Signing a lease for an apartment in New York City is a real budget buster. You need the rent itself, perhaps a brokers fee, and a security deposit—the last of which may vary in amount, but is typically one month’s rent.
While renters have been complaining about this hefty outlay of cash for decades, these days you have some more options. There are several companies that can take away some of the financial pain of renting in New York (and beyond) by offering alternatives to the standard security deposit, and even help renters avoid getting dinged for normal wear and tear (e.g., a nail hole or some scuff on the wall.) We’ve rounded up four services that can help you secure an apartment without parting with so much of your money.
An important note: these services help you reduce the amount you need to pony up to move in, but do not relieve you of the responsibility for any damages to your apartment, so you still need to take care of the place.
Initially founded as an institutional guarantor service after CEO Julien Bonneville, a French native, encountered the difficulties of renting as a non-citizen, TheGuarantors has branched out to address additional hurdles in the rental process, including security deposits. (They also provide renter's insurance.)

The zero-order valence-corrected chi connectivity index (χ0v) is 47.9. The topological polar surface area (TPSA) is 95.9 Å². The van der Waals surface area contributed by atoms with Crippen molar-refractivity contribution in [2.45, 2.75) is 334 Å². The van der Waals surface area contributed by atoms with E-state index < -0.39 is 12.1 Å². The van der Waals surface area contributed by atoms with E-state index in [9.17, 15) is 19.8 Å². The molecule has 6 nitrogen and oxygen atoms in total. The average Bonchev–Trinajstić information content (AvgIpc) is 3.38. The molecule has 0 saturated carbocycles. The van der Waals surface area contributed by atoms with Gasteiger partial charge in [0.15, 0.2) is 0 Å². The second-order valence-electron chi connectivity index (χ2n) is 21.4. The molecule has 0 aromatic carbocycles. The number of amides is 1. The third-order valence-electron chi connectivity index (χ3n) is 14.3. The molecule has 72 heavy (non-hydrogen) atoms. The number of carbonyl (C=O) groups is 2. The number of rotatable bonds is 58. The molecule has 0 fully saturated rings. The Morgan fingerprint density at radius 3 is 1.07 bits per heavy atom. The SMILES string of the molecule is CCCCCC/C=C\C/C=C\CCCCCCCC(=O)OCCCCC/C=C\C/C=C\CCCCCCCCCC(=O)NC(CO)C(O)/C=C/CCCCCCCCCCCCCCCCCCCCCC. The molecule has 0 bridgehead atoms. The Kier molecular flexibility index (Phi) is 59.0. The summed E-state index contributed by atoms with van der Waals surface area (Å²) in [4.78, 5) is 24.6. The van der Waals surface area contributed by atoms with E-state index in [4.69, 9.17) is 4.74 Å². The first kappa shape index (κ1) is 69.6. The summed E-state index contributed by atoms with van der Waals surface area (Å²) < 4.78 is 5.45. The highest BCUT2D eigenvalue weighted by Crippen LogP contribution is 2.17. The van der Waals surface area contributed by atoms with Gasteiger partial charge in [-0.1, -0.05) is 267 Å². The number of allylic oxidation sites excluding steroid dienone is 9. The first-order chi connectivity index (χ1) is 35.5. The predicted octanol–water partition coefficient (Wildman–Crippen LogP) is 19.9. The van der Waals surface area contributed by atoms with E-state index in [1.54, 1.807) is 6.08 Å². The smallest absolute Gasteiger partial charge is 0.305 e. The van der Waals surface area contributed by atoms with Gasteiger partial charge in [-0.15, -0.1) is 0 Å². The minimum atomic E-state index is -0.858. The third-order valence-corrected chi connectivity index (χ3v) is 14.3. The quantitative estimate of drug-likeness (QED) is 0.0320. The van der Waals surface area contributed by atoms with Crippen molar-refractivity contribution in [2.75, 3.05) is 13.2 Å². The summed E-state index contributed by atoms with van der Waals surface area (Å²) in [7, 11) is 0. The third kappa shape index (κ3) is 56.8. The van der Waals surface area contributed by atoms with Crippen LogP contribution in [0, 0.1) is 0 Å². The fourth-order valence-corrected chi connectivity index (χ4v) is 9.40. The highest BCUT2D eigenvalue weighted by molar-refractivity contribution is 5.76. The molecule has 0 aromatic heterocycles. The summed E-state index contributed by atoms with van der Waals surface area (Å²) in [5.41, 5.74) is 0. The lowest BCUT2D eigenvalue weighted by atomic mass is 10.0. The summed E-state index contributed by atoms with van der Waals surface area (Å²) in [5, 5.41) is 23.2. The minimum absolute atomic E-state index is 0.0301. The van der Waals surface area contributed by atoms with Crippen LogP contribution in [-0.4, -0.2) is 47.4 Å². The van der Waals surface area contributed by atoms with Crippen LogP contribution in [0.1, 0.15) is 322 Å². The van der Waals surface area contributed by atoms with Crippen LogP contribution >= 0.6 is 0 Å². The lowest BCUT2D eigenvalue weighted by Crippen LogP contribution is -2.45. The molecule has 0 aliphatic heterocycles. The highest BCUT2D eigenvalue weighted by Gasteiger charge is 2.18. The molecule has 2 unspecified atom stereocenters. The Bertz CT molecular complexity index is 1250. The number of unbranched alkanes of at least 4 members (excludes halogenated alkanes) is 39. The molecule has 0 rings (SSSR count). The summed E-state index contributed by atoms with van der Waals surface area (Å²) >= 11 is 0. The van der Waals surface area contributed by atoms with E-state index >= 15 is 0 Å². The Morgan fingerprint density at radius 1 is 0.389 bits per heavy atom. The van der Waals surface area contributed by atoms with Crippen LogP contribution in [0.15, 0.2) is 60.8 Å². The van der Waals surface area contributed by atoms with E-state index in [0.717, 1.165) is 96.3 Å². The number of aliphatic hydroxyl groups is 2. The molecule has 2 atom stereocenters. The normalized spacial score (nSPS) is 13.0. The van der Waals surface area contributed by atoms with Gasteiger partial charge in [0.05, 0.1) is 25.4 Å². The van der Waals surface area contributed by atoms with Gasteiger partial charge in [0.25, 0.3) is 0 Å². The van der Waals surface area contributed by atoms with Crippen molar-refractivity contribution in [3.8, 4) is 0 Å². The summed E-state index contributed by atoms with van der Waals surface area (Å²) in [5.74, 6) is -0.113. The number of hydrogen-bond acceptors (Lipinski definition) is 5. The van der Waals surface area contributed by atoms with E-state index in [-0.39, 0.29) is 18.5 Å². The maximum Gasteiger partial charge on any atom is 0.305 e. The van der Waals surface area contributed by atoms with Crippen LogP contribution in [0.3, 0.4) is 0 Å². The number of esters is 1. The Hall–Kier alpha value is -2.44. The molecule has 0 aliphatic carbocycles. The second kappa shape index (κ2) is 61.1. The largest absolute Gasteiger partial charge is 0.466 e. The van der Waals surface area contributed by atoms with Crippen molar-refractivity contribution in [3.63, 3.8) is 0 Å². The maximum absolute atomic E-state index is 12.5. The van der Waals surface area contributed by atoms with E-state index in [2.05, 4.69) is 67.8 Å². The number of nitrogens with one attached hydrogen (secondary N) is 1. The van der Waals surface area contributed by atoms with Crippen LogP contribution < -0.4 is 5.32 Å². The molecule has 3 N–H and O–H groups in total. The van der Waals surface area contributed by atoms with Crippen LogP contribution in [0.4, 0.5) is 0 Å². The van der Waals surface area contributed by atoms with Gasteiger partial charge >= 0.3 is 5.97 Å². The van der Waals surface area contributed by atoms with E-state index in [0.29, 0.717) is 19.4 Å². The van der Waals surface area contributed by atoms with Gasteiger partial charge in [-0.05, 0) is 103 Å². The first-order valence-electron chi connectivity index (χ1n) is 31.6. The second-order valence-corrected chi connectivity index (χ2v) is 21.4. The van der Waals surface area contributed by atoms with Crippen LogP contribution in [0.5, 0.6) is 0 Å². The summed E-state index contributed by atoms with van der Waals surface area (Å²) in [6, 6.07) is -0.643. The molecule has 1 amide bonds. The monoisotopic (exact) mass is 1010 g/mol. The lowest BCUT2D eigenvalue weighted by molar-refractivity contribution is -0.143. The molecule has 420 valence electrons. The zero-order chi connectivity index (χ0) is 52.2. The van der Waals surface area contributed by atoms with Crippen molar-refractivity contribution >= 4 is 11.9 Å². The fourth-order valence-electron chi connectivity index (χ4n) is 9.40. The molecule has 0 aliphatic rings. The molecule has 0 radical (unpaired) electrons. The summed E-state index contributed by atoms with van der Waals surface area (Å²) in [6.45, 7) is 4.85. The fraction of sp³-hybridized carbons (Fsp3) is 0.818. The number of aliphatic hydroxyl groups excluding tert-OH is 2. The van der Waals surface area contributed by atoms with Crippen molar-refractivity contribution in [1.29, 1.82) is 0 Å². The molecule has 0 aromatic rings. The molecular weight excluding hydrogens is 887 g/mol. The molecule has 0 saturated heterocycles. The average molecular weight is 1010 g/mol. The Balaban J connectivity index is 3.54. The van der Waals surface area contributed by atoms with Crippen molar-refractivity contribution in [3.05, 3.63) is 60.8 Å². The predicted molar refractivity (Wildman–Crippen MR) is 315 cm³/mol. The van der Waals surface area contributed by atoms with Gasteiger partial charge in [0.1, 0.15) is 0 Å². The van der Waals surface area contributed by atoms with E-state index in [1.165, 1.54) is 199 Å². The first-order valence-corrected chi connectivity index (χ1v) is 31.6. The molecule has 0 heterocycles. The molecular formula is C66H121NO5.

For a one-time fee of 17 percent of the requested security deposit amount, TheGuarantors will underwrite your security deposit with what’s known as a surety bond, or a property and casualty insurance bond. As a result, move-in costs are reduced and tenants’ money is freed up for investing or furnishing their new place. TheGuarantors will work with your potential landlord to set up the agreement, and will also offer its service to existing tenants as well.
The Guarantors want to make the rental process as easy as possible for both renters and landlords (decreasing move-in costs makes a landlord’s building more attractive to renters), and promises a quick and easy mobile-first user experience for registration and payment. In the event of a claim by the landlord, they file it online through TheGuarantors' portal, and receive payment within three days. (Tenants then pay back TheGuarantors.)
Another company that offers several products to help ease the process of securing a rental apartment (they too provide guarantor services and rental insurance), Jetty (a Brick sponsor) eliminates the need for renters to pay a full security deposit when signing a lease. Jetty members pay a single, one-time, non-refundable fee of 17.5 percent of the overall security deposit instead of the full deposit upfront or monthly recurring fees. (Example: the requested security deposit is $2,000; with Jetty, you pay $350 and are clear to move in.) Jetty also uses the surety bond model, and has a network of buildings and landlords it works with.